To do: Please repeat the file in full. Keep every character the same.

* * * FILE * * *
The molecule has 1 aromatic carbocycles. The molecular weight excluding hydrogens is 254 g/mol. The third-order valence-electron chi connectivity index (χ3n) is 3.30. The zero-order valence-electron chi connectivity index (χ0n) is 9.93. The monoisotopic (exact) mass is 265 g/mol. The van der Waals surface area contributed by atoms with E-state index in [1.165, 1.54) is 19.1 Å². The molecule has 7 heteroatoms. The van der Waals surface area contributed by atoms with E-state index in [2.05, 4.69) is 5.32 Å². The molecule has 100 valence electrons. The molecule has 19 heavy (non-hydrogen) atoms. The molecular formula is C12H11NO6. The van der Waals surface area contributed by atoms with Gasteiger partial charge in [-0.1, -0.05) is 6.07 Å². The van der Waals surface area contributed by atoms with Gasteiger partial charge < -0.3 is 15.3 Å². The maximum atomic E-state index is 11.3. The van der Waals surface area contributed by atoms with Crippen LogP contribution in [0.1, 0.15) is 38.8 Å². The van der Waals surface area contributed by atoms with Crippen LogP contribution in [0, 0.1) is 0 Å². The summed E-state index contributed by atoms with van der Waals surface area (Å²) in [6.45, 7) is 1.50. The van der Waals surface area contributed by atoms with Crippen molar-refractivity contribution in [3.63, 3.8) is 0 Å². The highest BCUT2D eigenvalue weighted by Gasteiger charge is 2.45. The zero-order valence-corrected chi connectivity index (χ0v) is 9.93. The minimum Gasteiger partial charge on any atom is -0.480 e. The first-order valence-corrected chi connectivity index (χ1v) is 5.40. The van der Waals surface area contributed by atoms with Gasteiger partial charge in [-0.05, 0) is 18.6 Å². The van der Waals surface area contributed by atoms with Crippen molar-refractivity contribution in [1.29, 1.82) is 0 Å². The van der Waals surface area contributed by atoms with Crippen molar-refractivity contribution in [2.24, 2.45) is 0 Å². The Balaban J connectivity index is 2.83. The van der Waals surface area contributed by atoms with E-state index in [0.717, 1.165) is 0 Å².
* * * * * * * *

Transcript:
The molecule has 1 aromatic carbocycles. The molecular weight excluding hydrogens is 254 g/mol. The third-order valence-electron chi connectivity index (χ3n) is 3.30. The zero-order valence-electron chi connectivity index (χ0n) is 9.93. The monoisotopic (exact) mass is 265 g/mol. The van der Waals surface area contributed by atoms with E-state index in [1.165, 1.54) is 19.1 Å². The molecule has 7 heteroatoms. The van der Waals surface area contributed by atoms with E-state index in [2.05, 4.69) is 5.32 Å². The molecule has 100 valence electrons. The molecule has 19 heavy (non-hydrogen) atoms. The molecular formula is C12H11NO6. The van der Waals surface area contributed by atoms with Gasteiger partial charge in [-0.1, -0.05) is 6.07 Å². The van der Waals surface area contributed by atoms with Gasteiger partial charge < -0.3 is 15.3 Å². The maximum atomic E-state index is 11.3. The van der Waals surface area contributed by atoms with Crippen LogP contribution in [0.1, 0.15) is 38.8 Å². The van der Waals surface area contributed by atoms with Crippen LogP contribution in [0, 0.1) is 0 Å². The summed E-state index contributed by atoms with van der Waals surface area (Å²) in [6.45, 7) is 1.50. The van der Waals surface area contributed by atoms with Crippen molar-refractivity contribution in [3.63, 3.8) is 0 Å². The highest BCUT2D eigenvalue weighted by Gasteiger charge is 2.45. The zero-order valence-corrected chi connectivity index (χ0v) is 9.93. The minimum Gasteiger partial charge on any atom is -0.480 e. The first-order valence-corrected chi connectivity index (χ1v) is 5.40. The van der Waals surface area contributed by atoms with Gasteiger partial charge in [-0.05, 0) is 18.6 Å². The van der Waals surface area contributed by atoms with Crippen molar-refractivity contribution in [1.29, 1.82) is 0 Å². The van der Waals surface area contributed by atoms with Crippen molar-refractivity contribution in [2.24, 2.45) is 0 Å². The Balaban J connectivity index is 2.83. The van der Waals surface area contributed by atoms with E-state index in [0.717, 1.165) is 0 Å².